The American Spectator posted an article today about a recent decision by the West Virginia Supreme Court.
The article reports:
This spring, the West Virginia high court upheld the state’s right-to-work law. That part of the ruling was no surprise, as courts for over 70 years have said right-to-work laws are constitutional.
Perhaps the more significant part of the ruling, which garnered less attention, is that the court essentially said the entire country should be right-to-work.
Right-to-work simply means that a union cannot get a worker fired for not paying the union. A right-to-work law gives workers the freedom to support a union if they are doing a good job, and refrain from supporting a union if they wish.
In 2018, the U.S. Supreme Court held in Janus v. AFSCME that everything government unions do is political and that public employees have a First Amendment right to decide to support their union or not. The Janus case brought right-to-work to public employees across the country.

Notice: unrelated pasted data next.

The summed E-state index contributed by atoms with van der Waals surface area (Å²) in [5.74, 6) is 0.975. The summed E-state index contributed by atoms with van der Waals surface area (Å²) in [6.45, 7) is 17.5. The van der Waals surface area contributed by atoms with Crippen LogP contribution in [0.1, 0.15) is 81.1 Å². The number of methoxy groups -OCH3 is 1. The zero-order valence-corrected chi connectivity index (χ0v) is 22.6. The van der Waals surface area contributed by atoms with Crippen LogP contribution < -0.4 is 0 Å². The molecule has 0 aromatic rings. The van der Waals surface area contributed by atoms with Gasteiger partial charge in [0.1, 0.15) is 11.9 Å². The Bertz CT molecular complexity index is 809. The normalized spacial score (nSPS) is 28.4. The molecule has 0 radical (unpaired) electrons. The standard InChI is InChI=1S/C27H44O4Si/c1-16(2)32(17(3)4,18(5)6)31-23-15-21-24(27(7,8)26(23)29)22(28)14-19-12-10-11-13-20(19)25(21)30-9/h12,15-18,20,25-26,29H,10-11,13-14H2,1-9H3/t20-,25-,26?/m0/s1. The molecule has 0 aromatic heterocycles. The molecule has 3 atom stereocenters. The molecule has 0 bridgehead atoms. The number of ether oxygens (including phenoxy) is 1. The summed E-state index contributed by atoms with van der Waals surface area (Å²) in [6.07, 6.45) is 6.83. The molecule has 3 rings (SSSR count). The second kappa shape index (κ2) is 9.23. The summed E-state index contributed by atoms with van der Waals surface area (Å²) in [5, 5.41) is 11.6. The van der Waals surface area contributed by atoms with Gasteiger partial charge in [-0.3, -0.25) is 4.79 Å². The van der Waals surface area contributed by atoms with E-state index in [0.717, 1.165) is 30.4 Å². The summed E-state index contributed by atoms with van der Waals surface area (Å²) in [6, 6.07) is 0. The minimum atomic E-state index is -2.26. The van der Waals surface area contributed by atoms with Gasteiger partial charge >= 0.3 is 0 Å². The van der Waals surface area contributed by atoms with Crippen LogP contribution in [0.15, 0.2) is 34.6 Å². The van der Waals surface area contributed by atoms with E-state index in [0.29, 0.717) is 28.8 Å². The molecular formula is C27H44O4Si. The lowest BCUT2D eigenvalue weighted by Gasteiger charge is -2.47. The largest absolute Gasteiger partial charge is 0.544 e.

The article concludes:
Even West Virginia Justice Margaret Workman, who was critical of right-to-work, agreed in part and disagreed in part with the decision, writing, “I also believe that although Janus was a decision involving only public employees’ unions, you don’t need a weatherman to know which way the wind blows; there is no principled basis on which to conclude that under the legal analysis upon which Janus is based, a prohibition on the collection of agency fees is constitutional for public employees’ unions but unconstitutional for private employees’ unions.”
Currently, 23 states can force private sector employees to pay unions. Similarly, airline and railroad employees, who are governed by a separate federal law, are also forced to support unions whether they want to or not.
If the U.S. Supreme Court does eventually decide the question with the same reasoning as the West Virginia Supreme Court, then all employees, public and private, will have the right to choose whether or not the union at their workplace is doing a good job and if they want to support it.
After all, freedom is blowing in the wind.
If a union is necessary in a company, the employees will support it. If it is not, the employees will not support it. That is called freedom.